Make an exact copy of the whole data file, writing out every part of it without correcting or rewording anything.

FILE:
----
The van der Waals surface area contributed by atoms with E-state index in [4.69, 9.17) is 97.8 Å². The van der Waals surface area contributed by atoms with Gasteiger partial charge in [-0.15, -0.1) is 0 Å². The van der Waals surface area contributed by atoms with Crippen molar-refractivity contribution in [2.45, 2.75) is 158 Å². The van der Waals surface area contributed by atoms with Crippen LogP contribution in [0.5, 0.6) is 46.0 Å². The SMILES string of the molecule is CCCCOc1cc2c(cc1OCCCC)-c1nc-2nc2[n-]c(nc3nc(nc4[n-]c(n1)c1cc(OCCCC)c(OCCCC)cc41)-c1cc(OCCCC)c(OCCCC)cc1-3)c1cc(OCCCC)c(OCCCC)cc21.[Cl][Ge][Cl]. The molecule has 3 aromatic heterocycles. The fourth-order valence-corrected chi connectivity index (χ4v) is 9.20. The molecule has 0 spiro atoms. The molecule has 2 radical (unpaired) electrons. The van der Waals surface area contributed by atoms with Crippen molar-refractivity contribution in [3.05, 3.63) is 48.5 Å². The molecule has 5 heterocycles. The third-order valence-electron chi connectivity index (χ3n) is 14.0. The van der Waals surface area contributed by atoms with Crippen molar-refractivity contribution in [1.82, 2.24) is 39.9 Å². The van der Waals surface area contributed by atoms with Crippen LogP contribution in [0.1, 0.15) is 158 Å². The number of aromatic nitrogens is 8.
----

The van der Waals surface area contributed by atoms with E-state index in [4.69, 9.17) is 97.8 Å². The van der Waals surface area contributed by atoms with Gasteiger partial charge in [-0.15, -0.1) is 0 Å². The van der Waals surface area contributed by atoms with Crippen molar-refractivity contribution in [2.45, 2.75) is 158 Å². The van der Waals surface area contributed by atoms with Crippen LogP contribution in [0.5, 0.6) is 46.0 Å². The SMILES string of the molecule is CCCCOc1cc2c(cc1OCCCC)-c1nc-2nc2[n-]c(nc3nc(nc4[n-]c(n1)c1cc(OCCCC)c(OCCCC)cc41)-c1cc(OCCCC)c(OCCCC)cc1-3)c1cc(OCCCC)c(OCCCC)cc21.[Cl][Ge][Cl]. The molecule has 3 aromatic heterocycles. The fourth-order valence-corrected chi connectivity index (χ4v) is 9.20. The molecule has 0 spiro atoms. The molecule has 2 radical (unpaired) electrons. The van der Waals surface area contributed by atoms with Crippen molar-refractivity contribution in [3.05, 3.63) is 48.5 Å². The molecule has 5 heterocycles. The third-order valence-electron chi connectivity index (χ3n) is 14.0. The van der Waals surface area contributed by atoms with Crippen molar-refractivity contribution in [1.82, 2.24) is 39.9 Å². The van der Waals surface area contributed by atoms with Crippen LogP contribution in [0.1, 0.15) is 158 Å². The number of aromatic nitrogens is 8.